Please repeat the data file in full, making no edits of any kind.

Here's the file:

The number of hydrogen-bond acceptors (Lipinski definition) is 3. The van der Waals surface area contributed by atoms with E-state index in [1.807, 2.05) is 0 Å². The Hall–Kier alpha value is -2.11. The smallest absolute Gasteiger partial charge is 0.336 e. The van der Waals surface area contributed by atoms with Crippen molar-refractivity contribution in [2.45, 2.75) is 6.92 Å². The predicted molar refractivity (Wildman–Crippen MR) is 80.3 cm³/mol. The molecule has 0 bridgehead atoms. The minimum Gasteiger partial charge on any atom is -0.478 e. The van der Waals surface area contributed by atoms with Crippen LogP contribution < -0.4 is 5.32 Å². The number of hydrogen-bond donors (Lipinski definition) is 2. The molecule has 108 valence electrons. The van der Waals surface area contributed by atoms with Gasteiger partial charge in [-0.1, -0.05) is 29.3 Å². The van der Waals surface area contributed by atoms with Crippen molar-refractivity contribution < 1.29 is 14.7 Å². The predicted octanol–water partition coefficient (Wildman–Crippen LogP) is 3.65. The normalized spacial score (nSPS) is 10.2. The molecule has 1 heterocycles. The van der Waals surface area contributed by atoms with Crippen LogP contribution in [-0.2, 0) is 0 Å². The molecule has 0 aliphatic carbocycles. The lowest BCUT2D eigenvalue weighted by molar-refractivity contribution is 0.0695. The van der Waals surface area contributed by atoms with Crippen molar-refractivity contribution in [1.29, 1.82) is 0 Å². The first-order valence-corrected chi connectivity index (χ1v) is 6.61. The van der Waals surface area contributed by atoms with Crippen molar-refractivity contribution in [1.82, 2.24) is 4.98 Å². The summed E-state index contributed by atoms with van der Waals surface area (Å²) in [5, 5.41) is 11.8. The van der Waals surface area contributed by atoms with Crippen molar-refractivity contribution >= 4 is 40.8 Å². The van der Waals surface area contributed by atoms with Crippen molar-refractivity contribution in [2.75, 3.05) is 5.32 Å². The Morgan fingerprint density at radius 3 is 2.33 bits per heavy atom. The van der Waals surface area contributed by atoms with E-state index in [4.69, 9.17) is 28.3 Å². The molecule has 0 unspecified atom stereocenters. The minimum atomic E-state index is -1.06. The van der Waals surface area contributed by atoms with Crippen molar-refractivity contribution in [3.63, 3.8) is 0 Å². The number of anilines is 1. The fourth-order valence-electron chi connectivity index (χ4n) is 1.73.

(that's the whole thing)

The number of hydrogen-bond acceptors (Lipinski definition) is 3. The van der Waals surface area contributed by atoms with E-state index in [1.807, 2.05) is 0 Å². The Hall–Kier alpha value is -2.11. The smallest absolute Gasteiger partial charge is 0.336 e. The van der Waals surface area contributed by atoms with Crippen molar-refractivity contribution in [2.45, 2.75) is 6.92 Å². The predicted molar refractivity (Wildman–Crippen MR) is 80.3 cm³/mol. The molecule has 0 bridgehead atoms. The minimum Gasteiger partial charge on any atom is -0.478 e. The van der Waals surface area contributed by atoms with Crippen LogP contribution < -0.4 is 5.32 Å². The number of hydrogen-bond donors (Lipinski definition) is 2. The molecule has 108 valence electrons. The van der Waals surface area contributed by atoms with Gasteiger partial charge in [-0.1, -0.05) is 29.3 Å². The van der Waals surface area contributed by atoms with Crippen molar-refractivity contribution < 1.29 is 14.7 Å². The predicted octanol–water partition coefficient (Wildman–Crippen LogP) is 3.65. The normalized spacial score (nSPS) is 10.2. The molecule has 1 heterocycles. The van der Waals surface area contributed by atoms with Crippen LogP contribution in [-0.2, 0) is 0 Å². The molecule has 0 aliphatic carbocycles. The lowest BCUT2D eigenvalue weighted by molar-refractivity contribution is 0.0695. The van der Waals surface area contributed by atoms with Crippen molar-refractivity contribution in [1.29, 1.82) is 0 Å². The first-order valence-corrected chi connectivity index (χ1v) is 6.61. The van der Waals surface area contributed by atoms with Crippen molar-refractivity contribution in [1.82, 2.24) is 4.98 Å². The summed E-state index contributed by atoms with van der Waals surface area (Å²) in [5, 5.41) is 11.8. The van der Waals surface area contributed by atoms with Crippen molar-refractivity contribution >= 4 is 40.8 Å². The van der Waals surface area contributed by atoms with Crippen molar-refractivity contribution in [2.75, 3.05) is 5.32 Å². The Morgan fingerprint density at radius 3 is 2.33 bits per heavy atom. The van der Waals surface area contributed by atoms with E-state index in [4.69, 9.17) is 28.3 Å². The molecule has 0 unspecified atom stereocenters. The minimum atomic E-state index is -1.06. The van der Waals surface area contributed by atoms with Crippen molar-refractivity contribution in [3.63, 3.8) is 0 Å². The number of anilines is 1. The fourth-order valence-electron chi connectivity index (χ4n) is 1.73.